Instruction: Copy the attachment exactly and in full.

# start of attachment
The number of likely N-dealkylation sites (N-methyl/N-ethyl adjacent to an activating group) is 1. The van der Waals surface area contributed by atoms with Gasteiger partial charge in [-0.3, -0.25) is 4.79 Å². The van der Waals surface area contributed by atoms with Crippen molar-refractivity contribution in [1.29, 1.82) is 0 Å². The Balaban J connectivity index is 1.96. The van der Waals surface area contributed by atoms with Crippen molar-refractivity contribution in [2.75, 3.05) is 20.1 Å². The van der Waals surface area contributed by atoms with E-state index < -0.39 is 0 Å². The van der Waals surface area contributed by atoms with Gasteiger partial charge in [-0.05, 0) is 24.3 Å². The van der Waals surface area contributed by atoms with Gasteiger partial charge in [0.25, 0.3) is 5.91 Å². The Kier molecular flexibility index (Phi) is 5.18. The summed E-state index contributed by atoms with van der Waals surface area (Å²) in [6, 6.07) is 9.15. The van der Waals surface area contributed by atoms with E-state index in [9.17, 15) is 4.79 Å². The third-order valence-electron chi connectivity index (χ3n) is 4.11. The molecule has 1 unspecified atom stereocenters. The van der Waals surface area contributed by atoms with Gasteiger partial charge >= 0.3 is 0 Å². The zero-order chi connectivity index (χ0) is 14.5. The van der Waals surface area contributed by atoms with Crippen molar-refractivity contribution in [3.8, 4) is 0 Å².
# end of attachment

The number of likely N-dealkylation sites (N-methyl/N-ethyl adjacent to an activating group) is 1. The van der Waals surface area contributed by atoms with Gasteiger partial charge in [-0.3, -0.25) is 4.79 Å². The van der Waals surface area contributed by atoms with Crippen molar-refractivity contribution in [1.29, 1.82) is 0 Å². The Balaban J connectivity index is 1.96. The van der Waals surface area contributed by atoms with Crippen molar-refractivity contribution in [2.75, 3.05) is 20.1 Å². The van der Waals surface area contributed by atoms with E-state index < -0.39 is 0 Å². The van der Waals surface area contributed by atoms with Gasteiger partial charge in [-0.05, 0) is 24.3 Å². The van der Waals surface area contributed by atoms with Gasteiger partial charge in [0.25, 0.3) is 5.91 Å². The Kier molecular flexibility index (Phi) is 5.18. The summed E-state index contributed by atoms with van der Waals surface area (Å²) in [6, 6.07) is 9.15. The van der Waals surface area contributed by atoms with E-state index in [9.17, 15) is 4.79 Å². The third-order valence-electron chi connectivity index (χ3n) is 4.11. The molecule has 1 unspecified atom stereocenters. The van der Waals surface area contributed by atoms with Gasteiger partial charge >= 0.3 is 0 Å². The zero-order chi connectivity index (χ0) is 14.5. The van der Waals surface area contributed by atoms with Crippen molar-refractivity contribution in [3.8, 4) is 0 Å².